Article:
WANG Zheng is Professor of Women's Studies and History and Research Scientist at the Institute for Research on Women and Gender at University of Michigan. She is the author of Finding Women in the State: A Socialist Feminist Revolution in the People’s Republic of China, 1949-1964; Women in the Chinese Enlightenment: Oral and Textual Histories and the coeditor of From the Soil: The Foundations of Chinese Society; Translating Feminisms in China; and Some of Us: Chinese Women Growing Up in the Mao Era. An academic activist who has been promoting feminist curricular transformation in higher education in China, Wang Zheng is the founder and co-director of the UM-Fudan Joint Institute for Gender Studies that is located at Fudan University, Shanghai.
Elisabeth Armstrong is a Professor in the Program for the Study of Women and Gender at Smith College. She teaches courses on feminism, land and labor-based social justice movements around the world. She’s written two books on the praxis of organizing, one about India called Gender and Neoliberalism: The All India Democratic Women’s Association and Globalization Politics(2013), and one about the US called The Retreat from Organization: US Feminism Reconceptualized (2002). She is an executive board member of Tricontinental: Institute for Social Research based in Latin America, Africa and South Asia. She is on the editorial board of Meridians: Feminism, Race, Transnationalism & Kohl: A Journal for Body and Gender Research, a queer feminist journal on gender and sexuality in the Middle East and North Africa regions.
Kristen R. Ghodsee
Kristen R. Ghodsee is professor of Russian and East European Studies and a member of the Graduate Group in Anthropology at the University of Pennsylvania. She is an author and ethnographer who has spent the last thirty years studying the lived experiences of socialism and postsocialism in Eastern Europe. She is the author of nine books, including seven that focus on everyday life and the social, political, and economic upheavals following the fall of the Berlin Wall in 1989. Her articles and essays have been translated into over a dozen languages and have appeared in publications such as Foreign Affairs, Dissent, Jacobin Magazine, The Lancet, The New Republic, Aeon, The World Policy Journal, The Baffler, The Washington Post, and The New York Times.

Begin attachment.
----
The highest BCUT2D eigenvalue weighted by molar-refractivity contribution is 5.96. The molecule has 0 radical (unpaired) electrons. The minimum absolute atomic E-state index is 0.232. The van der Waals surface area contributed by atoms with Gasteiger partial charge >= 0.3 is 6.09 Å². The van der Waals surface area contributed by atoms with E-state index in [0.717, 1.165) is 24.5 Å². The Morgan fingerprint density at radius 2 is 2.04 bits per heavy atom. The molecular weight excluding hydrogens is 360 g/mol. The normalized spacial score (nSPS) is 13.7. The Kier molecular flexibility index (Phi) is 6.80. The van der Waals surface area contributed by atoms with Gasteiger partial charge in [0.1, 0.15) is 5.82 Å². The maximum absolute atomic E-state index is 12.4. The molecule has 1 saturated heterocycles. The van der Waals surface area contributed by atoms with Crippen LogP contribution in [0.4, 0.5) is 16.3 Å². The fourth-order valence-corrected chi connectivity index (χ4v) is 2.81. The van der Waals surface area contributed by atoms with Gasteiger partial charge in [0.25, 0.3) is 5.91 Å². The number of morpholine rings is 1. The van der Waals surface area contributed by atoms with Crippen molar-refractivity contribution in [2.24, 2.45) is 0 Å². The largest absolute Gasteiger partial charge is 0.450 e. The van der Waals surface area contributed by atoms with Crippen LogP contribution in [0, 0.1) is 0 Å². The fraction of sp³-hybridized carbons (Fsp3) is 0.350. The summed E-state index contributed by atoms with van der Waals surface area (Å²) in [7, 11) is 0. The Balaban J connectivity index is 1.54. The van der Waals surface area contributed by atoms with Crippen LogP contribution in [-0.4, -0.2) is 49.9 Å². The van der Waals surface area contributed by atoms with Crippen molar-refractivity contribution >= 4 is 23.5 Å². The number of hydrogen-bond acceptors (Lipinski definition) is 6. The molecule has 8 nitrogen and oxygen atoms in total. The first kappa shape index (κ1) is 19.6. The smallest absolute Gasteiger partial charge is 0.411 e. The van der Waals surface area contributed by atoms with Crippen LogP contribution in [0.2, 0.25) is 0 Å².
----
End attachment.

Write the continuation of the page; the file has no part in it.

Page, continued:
She has held residential research fellowships at the Institute for Advanced Study in Princeton, New Jersey; the Radcliffe Institute for Advanced Study at Harvard University; the Woodrow Wilson International Center for Scholars in Washington DC; the Freiburg Institute for Advanced Studies in Germany; the Imre Kertész Kolleg at the Friedrich-Schiller-Universität in Jena, Germany; the Max Planck Institute for Demographic Research, Rostock, Germany; and at the Aleksanteri Institute of the University of Helsinki in Finland.
In 2012, Ghodsee was awarded a John Simon Guggenheim Fellowship for her work in Anthropology and Cultural Studies.